The standard of journalism – and why it matters

Here is a typical example of how the Guardian reports on Syria. Read article.

The basic theme is that the Assad regime and their accomplices the Russians are committing atrocities in Syria. They are solely responsible for the terrible humanitarian situation in the country. They are solely responsible for the break-down of the latest ceasefire.

This message is 100% in line with the message put out by the US State Department. No surprises there.

From a journalistic point of view the article is a travesty. There are lurid claims about Russian planes using phosphorus bombs and cluster munitions in civilian areas. (The claims about phosphorus bombs are not even articulated; are they allegedly using them for illumination, which is legal, or as a weapon, which is not? That this point is not even raised shows the level of gutter journalism we are at). The article focuses entirely on alleged civilian casualties. It is as if there were simply no anti-regime militants in the area at all. (In reality there is a fierce battle going on between anti-regime militants and the Syrian army for control of Aleppo). All of the information in the article comes from sources which are described simply as ‘activists’. (Apart from one reference to the UK based ‘Syrian Observatory for Human Rights’ which is a pro-opposition news desk run by a single individual – who, himself, says that he gets his information from ‘activists’ on the ground). [1] Possibly the article was put together simply by ‘journalists’ browsing the Twitter accounts of these ‘activists’. Naturally in a war each side emphasizes the civilian casualties they are suffering. It would be the role of an objective reporter to consider these accounts and balance them with other ones. You’d learn this on an entry level journalism course. But in this article nothing of the sort happens.

On the subject of balance; there is no attempt at all to mention the Russian point of view. For example; the Russians have repeatedly said that the problem on the ground is that the US backed ‘moderate opposition’ is mingling with the Al-Nusra jihadist group making it impossible not to hit the ‘moderate opposition’. The US acknowledges that this is a problem; it was a key part of the latest ceasefire deal. [2] At the same time the Russians have claimed that they have military intelligence which shows  that the ‘moderate opposition’ committed multiple violations of the ceasefire. [3]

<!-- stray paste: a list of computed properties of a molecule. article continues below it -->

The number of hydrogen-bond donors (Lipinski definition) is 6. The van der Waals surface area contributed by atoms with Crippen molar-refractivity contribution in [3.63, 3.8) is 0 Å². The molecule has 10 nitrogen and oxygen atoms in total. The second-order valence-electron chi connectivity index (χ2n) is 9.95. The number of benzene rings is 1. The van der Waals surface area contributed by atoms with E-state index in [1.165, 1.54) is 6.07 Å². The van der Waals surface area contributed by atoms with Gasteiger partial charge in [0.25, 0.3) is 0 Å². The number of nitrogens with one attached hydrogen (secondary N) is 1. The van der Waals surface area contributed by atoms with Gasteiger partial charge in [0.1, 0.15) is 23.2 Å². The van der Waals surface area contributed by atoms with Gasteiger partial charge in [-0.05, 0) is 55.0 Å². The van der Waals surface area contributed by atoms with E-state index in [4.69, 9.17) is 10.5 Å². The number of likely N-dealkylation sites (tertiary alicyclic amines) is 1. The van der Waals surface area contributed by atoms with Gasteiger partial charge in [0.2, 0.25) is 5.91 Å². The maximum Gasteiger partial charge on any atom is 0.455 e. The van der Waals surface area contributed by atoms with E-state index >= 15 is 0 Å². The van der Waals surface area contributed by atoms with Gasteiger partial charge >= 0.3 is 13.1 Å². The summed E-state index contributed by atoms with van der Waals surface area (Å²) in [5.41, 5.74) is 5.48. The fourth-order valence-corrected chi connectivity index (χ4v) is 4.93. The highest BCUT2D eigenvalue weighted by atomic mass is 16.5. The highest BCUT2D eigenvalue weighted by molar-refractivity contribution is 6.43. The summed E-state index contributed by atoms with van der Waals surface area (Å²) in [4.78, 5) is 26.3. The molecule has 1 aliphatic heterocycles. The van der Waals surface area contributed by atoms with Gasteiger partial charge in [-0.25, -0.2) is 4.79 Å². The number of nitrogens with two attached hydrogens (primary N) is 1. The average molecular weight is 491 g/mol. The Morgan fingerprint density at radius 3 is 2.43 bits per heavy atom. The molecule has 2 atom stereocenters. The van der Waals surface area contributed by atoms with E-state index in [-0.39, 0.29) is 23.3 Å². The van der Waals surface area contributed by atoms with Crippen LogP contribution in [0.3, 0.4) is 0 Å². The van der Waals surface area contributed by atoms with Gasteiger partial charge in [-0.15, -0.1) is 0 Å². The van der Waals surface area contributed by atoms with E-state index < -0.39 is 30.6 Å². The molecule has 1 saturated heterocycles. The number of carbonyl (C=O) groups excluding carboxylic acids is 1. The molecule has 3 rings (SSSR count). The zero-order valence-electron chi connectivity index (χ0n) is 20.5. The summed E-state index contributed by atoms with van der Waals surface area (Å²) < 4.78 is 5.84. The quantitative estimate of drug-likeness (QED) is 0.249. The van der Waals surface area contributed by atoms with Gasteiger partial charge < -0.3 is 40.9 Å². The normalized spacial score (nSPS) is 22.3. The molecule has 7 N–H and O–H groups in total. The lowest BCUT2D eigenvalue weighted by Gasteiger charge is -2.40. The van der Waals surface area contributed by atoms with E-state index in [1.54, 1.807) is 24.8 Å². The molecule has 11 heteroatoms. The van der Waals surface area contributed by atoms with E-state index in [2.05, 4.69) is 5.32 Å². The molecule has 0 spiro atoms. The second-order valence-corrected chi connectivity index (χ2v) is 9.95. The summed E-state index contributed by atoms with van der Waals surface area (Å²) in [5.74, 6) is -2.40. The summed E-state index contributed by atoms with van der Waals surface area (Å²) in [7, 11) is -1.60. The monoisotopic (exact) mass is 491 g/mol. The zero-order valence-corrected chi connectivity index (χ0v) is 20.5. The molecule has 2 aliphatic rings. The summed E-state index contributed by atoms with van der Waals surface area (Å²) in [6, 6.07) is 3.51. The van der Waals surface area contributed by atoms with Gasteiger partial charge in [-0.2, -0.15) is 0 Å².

The article is based on wild and untested claims by ‘activists’ and a sound-bite from US Secretary of State John Kerry. The Syrian government and Russian point of view is omitted. This is a kind of genocide. The Guardian trots out articles like this on a weekly basis. In a democracy it would be the role of journalism to provide a balanced picture and enable readers to make up their own minds. An informed democratic debate could, (so goes the theory), influence the politicians to take a different course. However; the Guardian, for one, has long since given up doing anything which could be called journalism. And in taking this course they align themselves with power rather than democracy. This creates a gap where a non-aligned media is desperately required.


On the subject of phosphorus bombs. This is an article on RT about the US using phosphorus in Iraq. In contrast to the Guardian piece the claim is well-sourced, attributable and indeed credible – US army spokesmen. The distinction between using white phosphorus as a weapon (illegal) and for laying down a smokescreen (legal) is clearly explained. The article references other attributed sources of opinion. So; the Guardian produces an article trying to associate Russia with the use of phosphorus bombs in Syria – unattributed, vague, without explaining the actual legal situation. RT writes an article about the US using white phosphorous in Iraq – sources attributed and the legal position clearly explained. Who is producing propaganda and who is doing journalism?



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Author: justinwyllie

EFL Teacher and Photographer